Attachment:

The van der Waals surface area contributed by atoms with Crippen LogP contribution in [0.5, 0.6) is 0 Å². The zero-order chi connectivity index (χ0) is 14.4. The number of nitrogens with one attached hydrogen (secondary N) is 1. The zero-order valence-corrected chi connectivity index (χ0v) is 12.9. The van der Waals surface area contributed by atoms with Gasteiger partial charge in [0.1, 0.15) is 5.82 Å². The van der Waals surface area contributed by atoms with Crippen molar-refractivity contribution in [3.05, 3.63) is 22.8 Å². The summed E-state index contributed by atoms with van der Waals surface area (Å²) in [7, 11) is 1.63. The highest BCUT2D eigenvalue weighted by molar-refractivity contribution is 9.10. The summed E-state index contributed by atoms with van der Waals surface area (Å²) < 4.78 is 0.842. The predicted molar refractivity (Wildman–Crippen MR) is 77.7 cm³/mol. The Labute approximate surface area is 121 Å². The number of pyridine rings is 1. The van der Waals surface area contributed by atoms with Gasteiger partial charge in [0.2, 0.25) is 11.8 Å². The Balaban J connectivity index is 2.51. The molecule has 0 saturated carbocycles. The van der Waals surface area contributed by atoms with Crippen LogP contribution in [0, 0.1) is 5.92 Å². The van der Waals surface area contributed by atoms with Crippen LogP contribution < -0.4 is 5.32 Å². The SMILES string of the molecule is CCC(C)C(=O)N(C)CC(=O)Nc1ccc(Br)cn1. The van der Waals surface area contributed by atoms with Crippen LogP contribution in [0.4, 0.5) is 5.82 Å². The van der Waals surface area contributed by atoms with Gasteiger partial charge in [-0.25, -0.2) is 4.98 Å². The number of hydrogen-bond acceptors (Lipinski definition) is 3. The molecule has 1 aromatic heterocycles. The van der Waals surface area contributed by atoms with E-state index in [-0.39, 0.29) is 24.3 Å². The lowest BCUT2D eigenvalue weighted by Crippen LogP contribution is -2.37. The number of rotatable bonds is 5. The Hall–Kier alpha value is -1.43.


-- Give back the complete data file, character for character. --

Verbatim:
The van der Waals surface area contributed by atoms with Crippen LogP contribution in [0.5, 0.6) is 0 Å². The zero-order chi connectivity index (χ0) is 14.4. The number of nitrogens with one attached hydrogen (secondary N) is 1. The zero-order valence-corrected chi connectivity index (χ0v) is 12.9. The van der Waals surface area contributed by atoms with Gasteiger partial charge in [0.1, 0.15) is 5.82 Å². The van der Waals surface area contributed by atoms with Crippen molar-refractivity contribution in [3.05, 3.63) is 22.8 Å². The summed E-state index contributed by atoms with van der Waals surface area (Å²) in [7, 11) is 1.63. The highest BCUT2D eigenvalue weighted by molar-refractivity contribution is 9.10. The summed E-state index contributed by atoms with van der Waals surface area (Å²) < 4.78 is 0.842. The predicted molar refractivity (Wildman–Crippen MR) is 77.7 cm³/mol. The Labute approximate surface area is 121 Å². The number of pyridine rings is 1. The van der Waals surface area contributed by atoms with Gasteiger partial charge in [0.2, 0.25) is 11.8 Å². The Balaban J connectivity index is 2.51. The molecule has 0 saturated carbocycles. The van der Waals surface area contributed by atoms with Crippen LogP contribution in [0, 0.1) is 5.92 Å². The van der Waals surface area contributed by atoms with Crippen LogP contribution < -0.4 is 5.32 Å². The SMILES string of the molecule is CCC(C)C(=O)N(C)CC(=O)Nc1ccc(Br)cn1. The van der Waals surface area contributed by atoms with Crippen LogP contribution in [0.4, 0.5) is 5.82 Å². The van der Waals surface area contributed by atoms with Gasteiger partial charge in [-0.25, -0.2) is 4.98 Å². The number of hydrogen-bond acceptors (Lipinski definition) is 3. The molecule has 1 aromatic heterocycles. The van der Waals surface area contributed by atoms with E-state index in [-0.39, 0.29) is 24.3 Å². The lowest BCUT2D eigenvalue weighted by Crippen LogP contribution is -2.37. The number of rotatable bonds is 5. The Hall–Kier alpha value is -1.43.